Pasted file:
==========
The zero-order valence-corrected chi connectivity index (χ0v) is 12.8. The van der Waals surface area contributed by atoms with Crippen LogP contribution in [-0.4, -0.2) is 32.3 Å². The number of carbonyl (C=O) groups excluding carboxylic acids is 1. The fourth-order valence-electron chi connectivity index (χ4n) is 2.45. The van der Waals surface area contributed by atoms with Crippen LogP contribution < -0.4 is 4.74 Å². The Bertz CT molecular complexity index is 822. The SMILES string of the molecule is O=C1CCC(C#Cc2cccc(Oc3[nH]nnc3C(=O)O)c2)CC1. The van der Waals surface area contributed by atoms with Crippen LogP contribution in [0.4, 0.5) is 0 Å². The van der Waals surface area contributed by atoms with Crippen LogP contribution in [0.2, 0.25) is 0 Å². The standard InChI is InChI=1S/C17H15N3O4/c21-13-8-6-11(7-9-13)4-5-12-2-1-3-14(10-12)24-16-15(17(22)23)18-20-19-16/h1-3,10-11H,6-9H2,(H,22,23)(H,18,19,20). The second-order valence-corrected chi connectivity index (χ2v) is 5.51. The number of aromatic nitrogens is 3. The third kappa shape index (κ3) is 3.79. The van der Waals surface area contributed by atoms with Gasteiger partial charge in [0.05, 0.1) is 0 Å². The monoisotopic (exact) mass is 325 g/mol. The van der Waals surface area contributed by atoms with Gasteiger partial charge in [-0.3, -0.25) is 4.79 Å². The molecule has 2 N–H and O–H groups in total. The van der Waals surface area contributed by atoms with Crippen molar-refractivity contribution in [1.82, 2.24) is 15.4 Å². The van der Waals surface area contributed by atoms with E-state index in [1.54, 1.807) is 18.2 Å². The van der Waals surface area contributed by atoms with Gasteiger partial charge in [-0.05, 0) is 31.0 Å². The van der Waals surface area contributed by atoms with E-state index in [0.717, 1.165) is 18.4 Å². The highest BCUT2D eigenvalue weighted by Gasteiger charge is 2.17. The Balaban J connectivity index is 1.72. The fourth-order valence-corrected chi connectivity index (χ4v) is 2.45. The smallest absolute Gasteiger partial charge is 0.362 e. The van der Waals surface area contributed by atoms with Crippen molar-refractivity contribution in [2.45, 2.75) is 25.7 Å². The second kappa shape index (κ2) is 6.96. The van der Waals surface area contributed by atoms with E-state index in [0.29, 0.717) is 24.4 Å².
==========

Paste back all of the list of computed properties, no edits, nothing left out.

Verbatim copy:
The zero-order valence-corrected chi connectivity index (χ0v) is 12.8. The van der Waals surface area contributed by atoms with Crippen LogP contribution in [-0.4, -0.2) is 32.3 Å². The number of carbonyl (C=O) groups excluding carboxylic acids is 1. The fourth-order valence-electron chi connectivity index (χ4n) is 2.45. The van der Waals surface area contributed by atoms with Crippen LogP contribution < -0.4 is 4.74 Å². The Bertz CT molecular complexity index is 822. The SMILES string of the molecule is O=C1CCC(C#Cc2cccc(Oc3[nH]nnc3C(=O)O)c2)CC1. The van der Waals surface area contributed by atoms with Crippen LogP contribution in [0.4, 0.5) is 0 Å². The van der Waals surface area contributed by atoms with Crippen LogP contribution in [0.2, 0.25) is 0 Å². The standard InChI is InChI=1S/C17H15N3O4/c21-13-8-6-11(7-9-13)4-5-12-2-1-3-14(10-12)24-16-15(17(22)23)18-20-19-16/h1-3,10-11H,6-9H2,(H,22,23)(H,18,19,20). The second-order valence-corrected chi connectivity index (χ2v) is 5.51. The number of aromatic nitrogens is 3. The third kappa shape index (κ3) is 3.79. The van der Waals surface area contributed by atoms with Gasteiger partial charge in [0.05, 0.1) is 0 Å². The monoisotopic (exact) mass is 325 g/mol. The van der Waals surface area contributed by atoms with Gasteiger partial charge in [-0.3, -0.25) is 4.79 Å². The molecule has 2 N–H and O–H groups in total. The van der Waals surface area contributed by atoms with Crippen molar-refractivity contribution in [1.82, 2.24) is 15.4 Å². The van der Waals surface area contributed by atoms with E-state index in [1.54, 1.807) is 18.2 Å². The van der Waals surface area contributed by atoms with Gasteiger partial charge in [-0.05, 0) is 31.0 Å². The van der Waals surface area contributed by atoms with E-state index in [0.717, 1.165) is 18.4 Å². The highest BCUT2D eigenvalue weighted by Gasteiger charge is 2.17. The Balaban J connectivity index is 1.72. The fourth-order valence-corrected chi connectivity index (χ4v) is 2.45. The smallest absolute Gasteiger partial charge is 0.362 e. The van der Waals surface area contributed by atoms with Crippen molar-refractivity contribution in [2.45, 2.75) is 25.7 Å². The second kappa shape index (κ2) is 6.96. The van der Waals surface area contributed by atoms with E-state index in [0.29, 0.717) is 24.4 Å².